Neonatal Nurse Careers and Salary Outlook 2020

Nurses looking to work with newborn babies can pursue careers in the neonatal specialty. This lucrative position offers a fulfilling career in helping infants and their families. Our guide provides information about becoming a neonatal nurse, including their responsibilities, where neonatal nurses work, education and certification requirements, salary and job growth data, and relevant resources in the field.

What is a Neonatal Nurse?

Neonatal nurses often work in neonatal intensive care units (NICU) with premature or sick newborn babies who need extensive nursing care and monitoring. NICU nurses care for their patients for weeks or months until they are developed or healthy enough to go home. These nurses provide hands-on care to infants and work directly with parents to provide education and comfort.

What Do Neonatal Nurses Do?

Neonatal nurse responsibilities vary, depending on the particular patient and situation. These nurses provide basic newborn care and monitor patients with severe illnesses. NICU units operate 24 hours a day, seven days a week, with most nurses working 12-hour shifts, including nights and weekends. Not every hospital features a NICU unit, but most large private and public hospitals maintain NICU units.

Neonatal nurses typically only work with a few patients at a time. Infants with more serious medical issues are often seen by the most experienced nurses, who handle just one or two cases at a time, depending on the severity of the baby's state.

Neonatal care is separated into levels. Most hospitals designate NICU work as level three nursing care since patients in the NICU are in the most severe condition. Level two care is reserved for less serious cases, while level one pertains to the care of healthy babies. NICU nurses work under a set state of laws to define their responsibilities and rights.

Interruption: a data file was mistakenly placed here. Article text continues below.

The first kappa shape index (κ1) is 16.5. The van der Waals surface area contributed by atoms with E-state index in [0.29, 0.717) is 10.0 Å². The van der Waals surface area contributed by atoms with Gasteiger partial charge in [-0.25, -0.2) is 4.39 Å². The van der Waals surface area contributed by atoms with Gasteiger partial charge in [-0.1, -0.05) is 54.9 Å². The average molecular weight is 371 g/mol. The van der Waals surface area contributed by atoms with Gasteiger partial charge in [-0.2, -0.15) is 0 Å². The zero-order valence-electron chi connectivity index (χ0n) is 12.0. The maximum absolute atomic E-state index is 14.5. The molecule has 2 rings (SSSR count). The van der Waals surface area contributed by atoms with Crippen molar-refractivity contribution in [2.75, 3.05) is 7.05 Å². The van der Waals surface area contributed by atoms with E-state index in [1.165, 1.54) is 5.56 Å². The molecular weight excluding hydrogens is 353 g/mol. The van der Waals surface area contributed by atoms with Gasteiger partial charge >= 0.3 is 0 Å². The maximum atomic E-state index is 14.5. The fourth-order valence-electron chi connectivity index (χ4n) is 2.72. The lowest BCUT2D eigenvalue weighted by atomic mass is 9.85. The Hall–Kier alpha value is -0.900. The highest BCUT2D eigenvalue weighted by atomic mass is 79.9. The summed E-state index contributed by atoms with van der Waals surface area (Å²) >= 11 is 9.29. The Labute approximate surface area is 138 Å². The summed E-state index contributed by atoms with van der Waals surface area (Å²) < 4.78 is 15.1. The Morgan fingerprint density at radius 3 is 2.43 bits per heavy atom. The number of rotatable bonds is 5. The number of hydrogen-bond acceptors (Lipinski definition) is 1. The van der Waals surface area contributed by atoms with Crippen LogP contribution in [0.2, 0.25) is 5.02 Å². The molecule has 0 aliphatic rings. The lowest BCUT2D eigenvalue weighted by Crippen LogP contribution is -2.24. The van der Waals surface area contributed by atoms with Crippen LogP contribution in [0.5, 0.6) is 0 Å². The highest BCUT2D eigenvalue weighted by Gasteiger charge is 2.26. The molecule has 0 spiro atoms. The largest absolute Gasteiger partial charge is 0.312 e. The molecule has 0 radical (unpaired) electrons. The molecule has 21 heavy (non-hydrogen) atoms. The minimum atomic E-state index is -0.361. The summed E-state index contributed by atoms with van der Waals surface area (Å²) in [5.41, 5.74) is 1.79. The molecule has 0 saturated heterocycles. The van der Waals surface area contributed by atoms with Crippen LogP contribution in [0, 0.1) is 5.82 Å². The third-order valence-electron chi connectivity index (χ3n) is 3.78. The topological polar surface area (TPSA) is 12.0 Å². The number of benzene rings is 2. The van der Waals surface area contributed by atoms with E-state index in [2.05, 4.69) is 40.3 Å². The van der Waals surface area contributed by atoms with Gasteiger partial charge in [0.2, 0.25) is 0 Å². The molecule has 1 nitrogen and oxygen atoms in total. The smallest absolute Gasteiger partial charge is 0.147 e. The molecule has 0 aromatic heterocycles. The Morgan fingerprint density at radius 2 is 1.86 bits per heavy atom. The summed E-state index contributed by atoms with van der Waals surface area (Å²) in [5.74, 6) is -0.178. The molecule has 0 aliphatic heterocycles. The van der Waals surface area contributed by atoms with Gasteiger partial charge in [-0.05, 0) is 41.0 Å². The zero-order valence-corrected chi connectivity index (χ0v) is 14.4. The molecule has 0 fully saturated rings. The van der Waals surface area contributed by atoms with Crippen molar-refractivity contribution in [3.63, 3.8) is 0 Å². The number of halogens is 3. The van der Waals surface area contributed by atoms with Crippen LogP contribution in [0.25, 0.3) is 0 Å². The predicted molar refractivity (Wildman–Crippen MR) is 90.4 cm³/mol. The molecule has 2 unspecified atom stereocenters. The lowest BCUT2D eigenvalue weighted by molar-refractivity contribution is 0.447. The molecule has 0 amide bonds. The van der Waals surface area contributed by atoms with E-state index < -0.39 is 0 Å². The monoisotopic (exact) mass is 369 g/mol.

Where Do Neonatal Nurses Work?

Neonatal nurses typically work in neonatal intensive care units within hospitals. In some hospitals, neonatal nurses work on ground transport and flight teams, caring for infants on their way to NICU facilities. Large hospitals with expansive NICU units that provide multiple levels of neonatal care generally present the best opportunities for these professionals.

The different levels of neonatal care reflect babies born at different gestational birth weights and ages. Neonatal nurses in higher-level facilities often care for babies who need extensive assistance. Levels are based on the risk posed to the baby.

Skills That Could Affect Neonatal Nurse Salaries

Due to the complex, careful nature of their role, neonatal nurses should possess a kind disposition and the ability to empathize with families, keeping them up to date on the progress of their newborn's health and development while explaining any risks and positive milestones.

Neonatal nurses should boast strong communication skills to collaborate with large teams of healthcare providers. Additionally, these nurses regularly communicate with the families of newborn babies and need to be able to convey information succinctly and logically.


How to Become a Neonatal Nurse

The first step to becoming a neonatal nurse is earning a degree in nursing. While some hospitals hire candidates who have completed only an associate degree in nursing (ADN), most employers require a bachelor of science in nursing (BSN). After completing their degree program, individuals can pursue their RN license, completing and passing the NCLEX-RN exam to satisfy the licensing requirements. Once they earn their RN license, neonatal nurses can complete their chosen certification program.

Many hospitals feature residency opportunities that allow students with high GPAs to work in their facilities, allowing them to cultivate valuable hands-on experience while still earning their degrees.

Education

Before becoming a neonatal nurse, each individual must first earn their RN license. While the requirements to become an RN allow a candidate to hold an ADN, earning a BSN can better prepare nurses to practice in neonatal settings. Many of the top hospitals in the country feature residencies for recent graduates and require bachelor's degrees.